By John Ballard
It's much more satisfying to read about contentious democratic contests than the savagery of tyrants. The struggles still underway in Bahrain and Syria are heartbreaking, even maddening to follow. But reforms in Egypt have energized the population to participate in a more civil political process. Like our own presidential elections, the Egyptian race becomes a prism through which ordinary citizens see their hopes, fears and aspirations.
I have no dog in this fight, so here are a few links to informed descriptions of the Egyptian presidential race. I read them on two or three levels.
The first level, of course, is how and whether a candidate will succeed in becoming a constructive alternative to the Mubarak/Sadat military dictatorship that has run that country since before most of the young people who brought about the Tahrir Revolution were born. Older Egyptians may have a different opinion of what is best for their country (just as in Russia there are plenty of older people who long for the good old days of Communist control) but that is part of the dynamic of electoral politics -- how to persuade people to vote for someone who falls short of perfection.
The second level is hearing the background noise of our own country, trying not to project American values on an Egyptian viewing screen. As a child of the Sixties, for example, I'm tempted to recall the American civil rights movement and see the Egyptian struggle as an echo of the struggle to bring an end to desegregation and voting rights abuses. When reading about Salafists it's hard not to compare them with politically involved Evangelical Christians. Ultras and Salafists come across as lunatic fringe groups, not unlike the Tea Party or anti-immigrant groups, and one is tempted to disregard their influence.
There may be other parallels between Egyptian and American politics, but it's important to remember that the social and political landscapes of our two countries have far more differences than similarites.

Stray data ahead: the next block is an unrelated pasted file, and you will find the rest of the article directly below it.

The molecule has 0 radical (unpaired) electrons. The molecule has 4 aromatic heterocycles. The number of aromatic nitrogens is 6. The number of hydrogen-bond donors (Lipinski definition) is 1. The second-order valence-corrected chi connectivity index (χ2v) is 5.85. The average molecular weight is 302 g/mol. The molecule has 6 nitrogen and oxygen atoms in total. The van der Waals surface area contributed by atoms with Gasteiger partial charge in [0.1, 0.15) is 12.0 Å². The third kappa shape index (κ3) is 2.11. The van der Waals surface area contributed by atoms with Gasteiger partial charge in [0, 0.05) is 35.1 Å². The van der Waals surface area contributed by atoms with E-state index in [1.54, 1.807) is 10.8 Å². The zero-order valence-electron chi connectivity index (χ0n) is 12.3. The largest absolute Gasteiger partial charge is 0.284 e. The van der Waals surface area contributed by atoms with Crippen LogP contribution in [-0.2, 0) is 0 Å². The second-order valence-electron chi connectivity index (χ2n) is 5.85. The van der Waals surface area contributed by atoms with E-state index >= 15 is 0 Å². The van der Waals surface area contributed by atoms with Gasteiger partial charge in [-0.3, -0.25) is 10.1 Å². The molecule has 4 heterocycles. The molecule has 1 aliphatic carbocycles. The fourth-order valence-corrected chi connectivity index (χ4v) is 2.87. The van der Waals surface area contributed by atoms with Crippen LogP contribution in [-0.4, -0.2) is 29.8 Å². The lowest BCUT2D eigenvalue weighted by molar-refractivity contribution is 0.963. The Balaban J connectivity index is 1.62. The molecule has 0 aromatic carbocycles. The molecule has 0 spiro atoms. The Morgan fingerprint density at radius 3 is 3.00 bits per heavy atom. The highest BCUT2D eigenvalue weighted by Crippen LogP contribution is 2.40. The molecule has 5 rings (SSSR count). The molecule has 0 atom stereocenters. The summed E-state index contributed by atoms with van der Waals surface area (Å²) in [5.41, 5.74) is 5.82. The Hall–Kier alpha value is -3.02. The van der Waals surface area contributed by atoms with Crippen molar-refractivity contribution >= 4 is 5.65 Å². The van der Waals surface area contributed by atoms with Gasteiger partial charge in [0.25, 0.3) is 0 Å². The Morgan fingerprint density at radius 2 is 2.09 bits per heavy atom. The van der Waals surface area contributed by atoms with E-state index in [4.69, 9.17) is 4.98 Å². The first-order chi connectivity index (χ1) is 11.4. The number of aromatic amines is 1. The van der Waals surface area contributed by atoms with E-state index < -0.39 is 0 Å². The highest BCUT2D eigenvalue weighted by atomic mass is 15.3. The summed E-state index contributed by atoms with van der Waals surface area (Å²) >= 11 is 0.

Most Americans know, for example, that there are Christians in Egypt. What they may not realize that Coptic Christians (whose origins can be traced to the New Testament) have their own pope and a history largely uncontaminated by the Catholic/Protestant conflict through which most Western Christians view their faith. When they read about Christians being targeted by angry Muslims they probably don't know that Coptic Christians are forbidden to divorce, and sometimes a young Christian (usually a woman) may convert to Islam in order to divorce and remarry, resulting in her being kidnapped and forcibly returned to the community.
Which brings up another extraordinarily deep difference between Egyptian society and our own, the role and treatment of women. This is a subject too complicated for this post (I may put up another one but for the curious reader, the current flap over Mona Altahawy's provocative article in FP is a good place to start) but that is a huge difference between our two countries.
(I cannot leave the women's issue without a link to this link as well. This is a totally important subject. The interview and conversation is about twenty minutes long, and I think everybody should take time to watch it from start to finish.)
All that said, here are some links regarding the Egyptian presidential election.
? New Republic: Media Gets Egyptian Candidate Wrong
This NPR report is a journalistically balanced view and points to the nuances most US readers will never catch.
But American media has had a tough time acknowledging the dispiriting truth that Egypt's presidential race is now a contest between theocratic Islamists such as the Muslim Brotherhood's Mohamed Morsi and Abol Fotouh on the one hand, and autocratic former Mubarak regime officials such as Amr Moussa and Ahmed Shafiq on the other. Instead, the country's major newspapers have gone out of their way to designate a hero. The Wall Street Journal thus whitewashed Abol Fotouh as "relatively liberal," while The New York Times dubbed him a "liberal" outright. Any judicious reading of Abol Fotouh's record would contradict these characterizations.
? Support From Islamists for Liberal Upends Race in Egypt
Here is a link to the NT Times article referenced above. This snip is by no means enough to "catch the drift" of the article. The reader is urged to check the whole piece.